“In Charles Kangamiteto vs. U., Cr. App. No 1 of 1978, (unreported), this Court said,

‘It is to be noted that the power can only be exercised for sufficient reason which relates to the inability or failure to take the particular step: Mugo v. Wanjiru [1970] E.A. 481, at p. 483. The matter being of discretion it is not possible to lay down an invariable rule but is necessary that time limits should be treated with respect, and in considering whether a time limit shall be extended, one has to have regard to the circumstances of the case and the merits of the excuse put forward for not adhering to the original time in the first instance.’

The Court agreed with Spry V-P., in his statement in the Mugo v. Wanjiru case (supra) where he clarified that such factors as likelihood that the intended appeal would succeed, the reason for the inability to appeal within time, and the injustice that would result from the refusal to grant the application are all factors that need to be considered together. It also agreed with the statement by Duffus P., that though each case must be decided in its particular circumstance, the general rule is that there must be satisfactory explanation by the Applicant for the delay, coupled with the fact that denial of justice would result if grant of the application refused.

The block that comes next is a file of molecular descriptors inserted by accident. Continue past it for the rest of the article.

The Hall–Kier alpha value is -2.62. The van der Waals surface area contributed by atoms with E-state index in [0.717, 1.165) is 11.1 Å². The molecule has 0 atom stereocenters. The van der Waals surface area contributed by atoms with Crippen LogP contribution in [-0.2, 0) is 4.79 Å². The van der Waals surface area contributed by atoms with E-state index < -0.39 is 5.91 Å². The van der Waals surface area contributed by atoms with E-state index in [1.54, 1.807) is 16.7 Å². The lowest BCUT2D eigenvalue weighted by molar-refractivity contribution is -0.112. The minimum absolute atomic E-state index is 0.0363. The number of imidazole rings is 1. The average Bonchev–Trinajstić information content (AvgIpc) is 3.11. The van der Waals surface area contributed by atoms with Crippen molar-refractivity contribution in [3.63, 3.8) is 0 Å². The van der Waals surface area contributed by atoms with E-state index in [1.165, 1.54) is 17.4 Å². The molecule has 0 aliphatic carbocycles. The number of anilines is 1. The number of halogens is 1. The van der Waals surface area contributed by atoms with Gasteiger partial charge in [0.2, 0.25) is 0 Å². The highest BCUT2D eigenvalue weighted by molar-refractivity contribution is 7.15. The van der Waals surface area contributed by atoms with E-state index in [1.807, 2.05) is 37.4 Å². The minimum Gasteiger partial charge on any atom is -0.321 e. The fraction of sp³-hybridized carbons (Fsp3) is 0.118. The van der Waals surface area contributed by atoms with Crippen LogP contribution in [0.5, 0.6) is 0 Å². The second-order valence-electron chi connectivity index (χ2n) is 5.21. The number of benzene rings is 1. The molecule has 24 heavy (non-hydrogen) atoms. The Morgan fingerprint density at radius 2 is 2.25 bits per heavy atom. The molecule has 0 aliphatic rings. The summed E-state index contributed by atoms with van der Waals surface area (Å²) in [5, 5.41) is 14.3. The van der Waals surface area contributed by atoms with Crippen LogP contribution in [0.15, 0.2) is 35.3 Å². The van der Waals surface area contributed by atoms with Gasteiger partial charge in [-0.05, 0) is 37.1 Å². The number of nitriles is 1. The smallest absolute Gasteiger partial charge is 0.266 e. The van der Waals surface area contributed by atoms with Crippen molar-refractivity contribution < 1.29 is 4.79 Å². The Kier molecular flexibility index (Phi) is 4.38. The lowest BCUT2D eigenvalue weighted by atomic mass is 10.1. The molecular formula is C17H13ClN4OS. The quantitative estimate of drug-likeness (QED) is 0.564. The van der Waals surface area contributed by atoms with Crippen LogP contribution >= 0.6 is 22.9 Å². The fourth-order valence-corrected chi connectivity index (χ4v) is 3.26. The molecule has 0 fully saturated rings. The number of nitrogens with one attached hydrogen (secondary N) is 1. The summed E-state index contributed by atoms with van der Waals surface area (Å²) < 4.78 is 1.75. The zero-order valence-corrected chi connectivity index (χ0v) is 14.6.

The Court cited the statement by Spry V.P. in the case of Shanti v. Hindocha & Ors [1973] E.A. 207 at 209 as follows: